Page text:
Live Chat: What's next for climate change action?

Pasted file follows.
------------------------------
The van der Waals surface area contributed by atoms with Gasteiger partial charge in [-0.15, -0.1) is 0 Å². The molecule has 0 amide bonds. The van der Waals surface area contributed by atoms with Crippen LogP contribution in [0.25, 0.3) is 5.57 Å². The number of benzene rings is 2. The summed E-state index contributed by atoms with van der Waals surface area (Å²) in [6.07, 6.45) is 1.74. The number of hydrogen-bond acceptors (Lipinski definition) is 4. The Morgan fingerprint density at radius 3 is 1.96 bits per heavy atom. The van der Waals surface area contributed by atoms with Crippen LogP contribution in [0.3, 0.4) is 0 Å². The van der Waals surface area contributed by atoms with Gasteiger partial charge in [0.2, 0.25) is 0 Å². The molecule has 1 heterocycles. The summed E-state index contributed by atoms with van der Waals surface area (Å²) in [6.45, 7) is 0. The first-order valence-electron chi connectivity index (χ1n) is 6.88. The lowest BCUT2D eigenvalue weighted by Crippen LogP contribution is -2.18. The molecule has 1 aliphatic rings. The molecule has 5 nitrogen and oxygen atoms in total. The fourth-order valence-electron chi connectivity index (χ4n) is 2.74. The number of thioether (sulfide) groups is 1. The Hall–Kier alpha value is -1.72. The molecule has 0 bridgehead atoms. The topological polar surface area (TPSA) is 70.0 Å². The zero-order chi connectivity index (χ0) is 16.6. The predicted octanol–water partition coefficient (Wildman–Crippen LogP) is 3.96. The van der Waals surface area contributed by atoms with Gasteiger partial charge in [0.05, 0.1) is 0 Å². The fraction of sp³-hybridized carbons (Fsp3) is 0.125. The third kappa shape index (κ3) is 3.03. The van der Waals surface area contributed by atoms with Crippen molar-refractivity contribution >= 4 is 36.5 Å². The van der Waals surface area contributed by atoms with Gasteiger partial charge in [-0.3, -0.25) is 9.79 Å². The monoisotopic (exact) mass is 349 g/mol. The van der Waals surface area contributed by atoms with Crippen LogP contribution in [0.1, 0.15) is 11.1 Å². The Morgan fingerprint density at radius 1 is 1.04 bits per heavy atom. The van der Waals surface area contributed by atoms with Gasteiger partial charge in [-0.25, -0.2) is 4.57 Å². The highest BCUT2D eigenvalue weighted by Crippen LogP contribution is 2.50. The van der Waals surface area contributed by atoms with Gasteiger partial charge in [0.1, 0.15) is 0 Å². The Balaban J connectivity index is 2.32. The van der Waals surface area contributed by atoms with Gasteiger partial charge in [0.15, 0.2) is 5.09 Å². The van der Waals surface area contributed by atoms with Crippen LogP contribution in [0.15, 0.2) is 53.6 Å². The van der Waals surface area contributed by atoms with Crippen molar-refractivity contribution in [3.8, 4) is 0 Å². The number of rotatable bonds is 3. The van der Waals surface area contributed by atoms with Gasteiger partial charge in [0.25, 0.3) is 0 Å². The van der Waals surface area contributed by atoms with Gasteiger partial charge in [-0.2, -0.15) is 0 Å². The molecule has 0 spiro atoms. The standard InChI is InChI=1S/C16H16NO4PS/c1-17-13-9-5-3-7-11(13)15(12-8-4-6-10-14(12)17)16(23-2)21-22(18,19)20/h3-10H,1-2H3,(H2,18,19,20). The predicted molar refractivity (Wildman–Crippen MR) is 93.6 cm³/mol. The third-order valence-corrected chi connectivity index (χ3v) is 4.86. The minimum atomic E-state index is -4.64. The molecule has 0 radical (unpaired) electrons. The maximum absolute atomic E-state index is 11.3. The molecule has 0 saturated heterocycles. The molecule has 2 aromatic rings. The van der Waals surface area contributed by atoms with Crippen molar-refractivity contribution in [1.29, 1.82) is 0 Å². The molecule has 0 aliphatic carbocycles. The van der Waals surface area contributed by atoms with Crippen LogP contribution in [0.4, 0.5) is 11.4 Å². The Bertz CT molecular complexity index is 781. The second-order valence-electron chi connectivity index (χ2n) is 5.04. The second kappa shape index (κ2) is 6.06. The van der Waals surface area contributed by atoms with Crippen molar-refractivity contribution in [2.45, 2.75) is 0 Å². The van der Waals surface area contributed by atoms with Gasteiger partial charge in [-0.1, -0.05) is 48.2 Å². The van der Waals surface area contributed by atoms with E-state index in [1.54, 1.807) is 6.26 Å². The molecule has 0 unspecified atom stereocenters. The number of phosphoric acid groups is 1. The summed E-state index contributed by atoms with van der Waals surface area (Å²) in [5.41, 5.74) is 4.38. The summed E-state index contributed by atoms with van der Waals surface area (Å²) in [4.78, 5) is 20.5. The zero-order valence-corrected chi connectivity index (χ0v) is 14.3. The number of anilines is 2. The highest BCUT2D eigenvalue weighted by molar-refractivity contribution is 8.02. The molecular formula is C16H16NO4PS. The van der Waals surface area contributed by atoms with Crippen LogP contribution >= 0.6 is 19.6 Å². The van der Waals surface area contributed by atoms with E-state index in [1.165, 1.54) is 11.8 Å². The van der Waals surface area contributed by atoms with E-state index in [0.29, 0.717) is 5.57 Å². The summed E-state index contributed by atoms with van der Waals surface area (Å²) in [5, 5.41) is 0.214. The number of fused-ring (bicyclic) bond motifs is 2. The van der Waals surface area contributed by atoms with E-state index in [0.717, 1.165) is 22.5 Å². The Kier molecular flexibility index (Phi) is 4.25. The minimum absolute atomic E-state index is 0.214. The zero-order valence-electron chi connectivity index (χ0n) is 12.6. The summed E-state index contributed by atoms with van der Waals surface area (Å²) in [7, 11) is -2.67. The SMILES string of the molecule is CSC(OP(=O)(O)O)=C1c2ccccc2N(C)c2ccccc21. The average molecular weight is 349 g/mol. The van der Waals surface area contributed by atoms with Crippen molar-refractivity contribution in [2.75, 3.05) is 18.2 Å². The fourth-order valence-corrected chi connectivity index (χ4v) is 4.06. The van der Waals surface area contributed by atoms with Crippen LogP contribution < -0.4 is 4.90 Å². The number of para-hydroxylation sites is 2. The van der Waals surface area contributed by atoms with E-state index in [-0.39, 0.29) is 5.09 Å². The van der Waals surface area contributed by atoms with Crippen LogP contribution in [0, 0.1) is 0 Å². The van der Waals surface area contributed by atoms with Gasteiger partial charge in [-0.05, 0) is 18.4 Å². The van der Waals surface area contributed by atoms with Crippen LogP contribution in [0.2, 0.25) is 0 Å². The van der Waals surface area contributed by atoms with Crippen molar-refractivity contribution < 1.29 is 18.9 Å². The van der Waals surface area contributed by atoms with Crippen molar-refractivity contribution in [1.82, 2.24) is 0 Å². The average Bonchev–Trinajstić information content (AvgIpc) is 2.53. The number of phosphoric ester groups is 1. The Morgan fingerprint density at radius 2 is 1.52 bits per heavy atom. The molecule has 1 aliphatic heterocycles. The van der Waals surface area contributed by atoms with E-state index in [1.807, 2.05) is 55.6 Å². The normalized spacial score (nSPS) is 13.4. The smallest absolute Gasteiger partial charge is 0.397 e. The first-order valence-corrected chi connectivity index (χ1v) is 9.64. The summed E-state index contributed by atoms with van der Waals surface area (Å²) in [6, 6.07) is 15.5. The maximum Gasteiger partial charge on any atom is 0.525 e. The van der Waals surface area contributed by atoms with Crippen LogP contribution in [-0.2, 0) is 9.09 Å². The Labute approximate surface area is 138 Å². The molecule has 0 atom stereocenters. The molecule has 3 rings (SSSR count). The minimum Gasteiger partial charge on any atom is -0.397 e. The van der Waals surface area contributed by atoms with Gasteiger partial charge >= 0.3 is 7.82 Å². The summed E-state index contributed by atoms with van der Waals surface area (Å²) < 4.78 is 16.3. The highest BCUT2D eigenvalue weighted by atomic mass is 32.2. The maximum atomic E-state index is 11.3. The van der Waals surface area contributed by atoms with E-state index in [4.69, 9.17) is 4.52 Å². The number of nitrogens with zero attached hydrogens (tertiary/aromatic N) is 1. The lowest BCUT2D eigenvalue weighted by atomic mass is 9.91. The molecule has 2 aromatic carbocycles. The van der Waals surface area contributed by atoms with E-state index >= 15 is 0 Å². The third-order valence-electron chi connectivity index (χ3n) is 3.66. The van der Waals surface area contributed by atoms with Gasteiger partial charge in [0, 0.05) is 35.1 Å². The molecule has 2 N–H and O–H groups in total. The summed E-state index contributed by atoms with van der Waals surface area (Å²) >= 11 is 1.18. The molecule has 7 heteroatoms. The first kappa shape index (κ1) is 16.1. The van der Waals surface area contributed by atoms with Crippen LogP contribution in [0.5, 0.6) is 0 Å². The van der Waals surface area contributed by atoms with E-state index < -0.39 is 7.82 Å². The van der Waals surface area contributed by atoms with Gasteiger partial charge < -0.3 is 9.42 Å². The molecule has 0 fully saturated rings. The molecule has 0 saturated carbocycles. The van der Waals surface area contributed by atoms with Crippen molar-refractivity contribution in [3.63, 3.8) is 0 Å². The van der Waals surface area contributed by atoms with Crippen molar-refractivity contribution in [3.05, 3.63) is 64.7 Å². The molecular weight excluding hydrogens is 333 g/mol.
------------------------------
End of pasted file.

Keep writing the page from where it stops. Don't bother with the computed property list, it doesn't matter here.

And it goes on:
Climate change is back on the agenda in New Zealand. Photo / Getty Images What will New Zealand look like in 2025? With a host of challenges such as climate change, an ageing population, inequality, our economic resilience, and increased pressure on our land, air and water, the only certainty is that we will have to do things differently. We can no longer look at wellbeing through the narrow lens of GDP growth. To see genuine progress, and genuine prosperity, we have to look at progress in broader social, environmental and economic terms. Over the coming weeks, Element and the Centre for NZ Progress will host conversations to explore what real progress means to New Zealanders. Each week we will focus on a different issue under the four streams of economic, social, environmental and democratic progress. We will hear the ideas of a diverse collection of thinkers, experts and leaders, from New Zealand and around the world, and we will create a space for you to share your ideas. Join Generation Zero co-founder Paul Young from 5.30-7.30pm to talk about climate change following the Greens' carbon tax policy announcement. Pop quiz. Which famous New Zealander once said this: "All New Zealanders want to preserve our world and the way of life it affords us, our children and our grandchildren. [...] We are fair-minded people, and tackling climate change requires global action - and, as a responsible international citizen, New Zealand should stand up and be counted. But New Zealand's efforts on climate change aren't just about being a good international citizen and doing our bit for the planet. [...] Action on climate change is also needed to ensure the prosperity of New Zealand's economy in an increasingly carbon-conscious world." That was our Prime Minister, John Key, back in 2007 . They sound like the words of someone who understands that real progress in the 21st century relies on us shifting to a low carbon, clean economy. Global warming has been catapulted back into the limelight this year thanks to the latest series of authoritative reports from the Intergovernmental Panel on Climate Change (IPCC). Just in the last few days, President Obama has announced new rules to cut carbon pollution from US power plants by 30 per cent by 2030. Meanwhile back home, the Green Party released its Climate Protection Plan . Most of the attention has focused on their "Climate Tax Cut" proposal to scrap the Emissions Trading Scheme and replace it with a simple carbon tax along with compensating cuts to personal and company taxes. Here I want to provide a quick overview of the global warming challenge, how New Zealand's doing, and what real progress towards a clean energy future could look like. The challenge I am calling on all governments to be more ambitious - to aim for zero net emissions from fossil fuels by the second half of this century. Nothing short of a wholesale transformation of the energy economy will suffice. There's been huge institutional progress on climate change in the last five years. Conservative institutions like the OECD are now openly calling for action to reduce carbon emissions from fossil fuels to zero in the second half of the century. They're not alone. For example, over 100 companies - including Shell - have signed the Trillion Tonne Communique?, which calls on governments to set a timeline for achieving zero net CO2 emissions and make a strategy to achieve it. Why? On current emissions trends, global temperature increase is likely to hit 4C by 2100. That might not sound much, but Earth is a bit like the human body - a small temperature change can have drastic effects. A landmark 2012 report from the World Bank put it bluntly: a 4C world offers "no certainty that adaptation is possible". If we don't act, kids born today will live into that world. To keep global warming under the globally-agreed safe upper limit of 2C, there's a limit on the total carbon we can pump into the atmosphere. The IPCC concluded that the remaining global 'carbon budget' for a two-in-three probability of staying under 2C is approximately one trillion tonnes of CO2. That means aiming for zero emissions by around 2070. How to fairly divide this carbon budget among countries is a complex issue. As the infographic below shows, a per capita share for New Zealand would mean aiming to achieve zero CO2 no later than 2050. CO2 is the biggest culprit globally, but the common New Zealand question is, what about agriculture? We have to deal with these emissions too, but for a range of reasons we in Generation Zero think the biggest focus should be on energy (you can read more about this in our report ). How's New Zealand doing? In a nutshell: not good. The Government has committed to reduce greenhouse gas emissions to five per cent below 1990 levels by 2020, and 50 per cent below by 2050, but has no plan whatsoever for how we will meet these. To see that, we need only look to the Government's official emissions projections. Our carbon pollution is expected to grow on every possible measure under current policies (including the ETS in its current form). Those policies are expected to reduce total emissions by a pathetic 0.4 per cent compared with doing nothing at all. Looking past the tired old "fair share" rhetoric, it's clear our current emperors really have no clothes. Not only are we failing in our moral responsibility to protect our kids from a climate disaster scenario, we're failing to prepare our economy for the inevitable carbon-constrained future and capture the opportunities that the John Key of 2007 seemed to understand. A clean energy plan In our report A Challenge to Our Leaders, we laid out the case for New Zealand to develop and implement a Clean Energy Plan to phase out fossil fuels for all our energy needs by 2050. Denmark has already done exactly that, and many other countries are not far behind. Is a clean energy future possible for New Zealand? And how? First, we need to understand the current energy picture. Attention often focuses on electricity, but heat and industry (think coal and gas boilers and machinery) and transport cause twice and three times as much carbon pollution, respectively. That's where the big game is for New Zealand. So with the brief space I have left, what are some of the solutions? Transport Improve the poor efficiency of our vehicle fleet. Encourage a shift towards walking, cycling and public transport in our urban centres through greater investment and smart urban development. Get more freight moving by rail and coastal shipping. Accelerate uptake of electric cars, buses and other vehicles, and power these from our ample renewable electricity resources. Develop sustainable home-grown biofuels that don't compete with food production, using wood and biomass as a feedstock Support technological and social change which is already reducing demand for travel in the first place. Heat and industry Cut our energy demand through maximising efficiency. Replace coal and gas with sustainable wood and other bioenergy sources, and direct geothermal heat where available. Switch to electricity and direct solar to provide low-temperature heat. Electricity Through wind, geothermal, hydro, solar, and developing technologies like tidal and wave power, New Zealand has enough resources to squeeze out the coal and gas from the mix and cater for growth for the foreseeable future. The video below from our friends at WWF New Zealand puts it all together nicely, and modelling commissioned by Greenpeace provides a more technical scenario. In Generation Zero we believe this future is 100 per cent possible, if New Zealand chooses to commit to it. It won't be easy, but nothing worthwhile ever was. If we want it, we have to ask for it - and with an election this year, what better time to do so? Paul Young grew up in Dunedin, where he completed his MSc in physics, studying ocean wave power. As one of the founders, he is stoked to be a part of the expanding Generation Zero crew, working on solutions to tackle climate change. 'If I return to visit my dying mother I will be arrested on the spot.'